Thoughts on "Who Do You Think You Are?" episodes: Chris O'Donnell & Cindy Crawford

I feel like this season of "Who Do You Think You Are?" on TLC is just flying by! Last night was the Cindy Crawford episode; last week we saw Chris O'Donnell. Just some random thoughts on these two eps:
  • Chris O'Donnell always seemed like a nice guy by the roles he played. Obviously, just because you play a nice guy doesn't mean you are in real life - hence, the acting. But on his episode, he still came across as nice, family-oriented, and down-to-earth. It's always nice when people turn out to be the way you always imagined them. Chris talking about not knowing what love was until he had children and tearing up while talking about his dad? Heartwarming...
  • Once again, so jealous that, like Chelsea Handler's grandmother's memoirs about post-WW I Germany, O'Donnell has a relative who wrote a memoir, this time a great-grandfather remembering his time helping others through the St. Louis cholera epidemic. Such a great way to learn not only a part of your personal history, but putting that personal family history into the context of world history. 
  • Love that Chris had to go to his niece to learn about the McEnnis family line - young genealogists unite! Somebody has to carry on the research for this generation! :)
  • Loved that for Chris, his ancestors Michael McEnnis and George McNeir were "heroic" not for their military participation but for choosing to leave the military and return home to care for their families.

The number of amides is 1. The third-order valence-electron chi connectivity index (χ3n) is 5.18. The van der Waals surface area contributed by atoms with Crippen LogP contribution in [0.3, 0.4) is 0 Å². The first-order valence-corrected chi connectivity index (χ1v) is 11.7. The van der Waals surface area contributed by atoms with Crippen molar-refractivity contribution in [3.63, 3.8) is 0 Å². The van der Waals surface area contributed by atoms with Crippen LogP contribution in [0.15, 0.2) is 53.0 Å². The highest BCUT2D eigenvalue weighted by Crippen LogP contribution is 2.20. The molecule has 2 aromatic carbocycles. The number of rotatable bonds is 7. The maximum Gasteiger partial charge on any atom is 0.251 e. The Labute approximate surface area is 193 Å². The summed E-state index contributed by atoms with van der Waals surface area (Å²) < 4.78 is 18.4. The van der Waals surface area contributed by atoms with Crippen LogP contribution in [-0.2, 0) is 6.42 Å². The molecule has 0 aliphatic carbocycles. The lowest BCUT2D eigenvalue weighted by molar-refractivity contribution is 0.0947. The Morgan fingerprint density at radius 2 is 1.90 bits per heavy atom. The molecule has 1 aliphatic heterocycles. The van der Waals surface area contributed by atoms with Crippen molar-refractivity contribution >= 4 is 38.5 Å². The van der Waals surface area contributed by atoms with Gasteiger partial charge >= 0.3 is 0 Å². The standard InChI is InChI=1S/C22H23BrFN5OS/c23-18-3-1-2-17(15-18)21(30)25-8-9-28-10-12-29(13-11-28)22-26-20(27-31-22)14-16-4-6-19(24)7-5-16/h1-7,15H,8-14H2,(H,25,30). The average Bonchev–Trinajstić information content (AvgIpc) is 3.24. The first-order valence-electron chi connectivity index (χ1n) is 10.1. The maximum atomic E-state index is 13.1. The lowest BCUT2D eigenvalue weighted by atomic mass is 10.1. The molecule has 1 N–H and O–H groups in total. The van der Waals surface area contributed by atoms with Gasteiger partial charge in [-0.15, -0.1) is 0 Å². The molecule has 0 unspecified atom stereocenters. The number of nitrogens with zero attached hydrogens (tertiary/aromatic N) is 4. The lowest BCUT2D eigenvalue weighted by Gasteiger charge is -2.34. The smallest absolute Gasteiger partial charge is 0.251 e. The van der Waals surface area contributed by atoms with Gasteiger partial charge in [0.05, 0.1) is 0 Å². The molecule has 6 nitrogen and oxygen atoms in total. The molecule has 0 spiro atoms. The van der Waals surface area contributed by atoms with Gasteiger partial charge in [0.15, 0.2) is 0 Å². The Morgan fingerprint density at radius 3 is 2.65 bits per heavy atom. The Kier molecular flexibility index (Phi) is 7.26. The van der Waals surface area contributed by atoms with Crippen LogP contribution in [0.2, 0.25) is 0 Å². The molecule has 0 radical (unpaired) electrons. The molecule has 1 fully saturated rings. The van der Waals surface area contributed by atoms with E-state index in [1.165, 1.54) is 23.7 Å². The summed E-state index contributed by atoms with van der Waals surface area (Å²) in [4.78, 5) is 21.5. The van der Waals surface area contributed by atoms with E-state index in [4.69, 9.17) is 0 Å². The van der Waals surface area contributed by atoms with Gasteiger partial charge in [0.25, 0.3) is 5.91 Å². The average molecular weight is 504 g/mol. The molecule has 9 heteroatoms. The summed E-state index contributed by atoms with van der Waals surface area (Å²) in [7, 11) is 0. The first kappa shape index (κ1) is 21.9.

• I know I always get excited when I come across a photo of one of my ancestors, so it was exciting for me that Chris found photos of Michael McEnnis.
  • Learned a little bit about our American history, as I'm not well versed in either the Mexican-American War or the War of 1812.
  • The only two things I know about the War of 1812 - that the British burned Washington D.C. on my birthday, August 24; and what the episode was building up to as Chris was standing in Fort McHenry and learning about the battle his ancestor took part in - that this was what inspired Francis Scott Key to write the poem that eventually became our national anthem, The Star Spangled Banner. I was surprised Chris didn't see that one coming. I thought everyone knew about that...
  •  Okay, onto the Cindy, she looks incredible still! Even if she's had work done, it's very natural looking...
  • Couldn't get over that Cindy knew many of her great-grandparents...I hope she realizes now how rare that is and how lucky she was.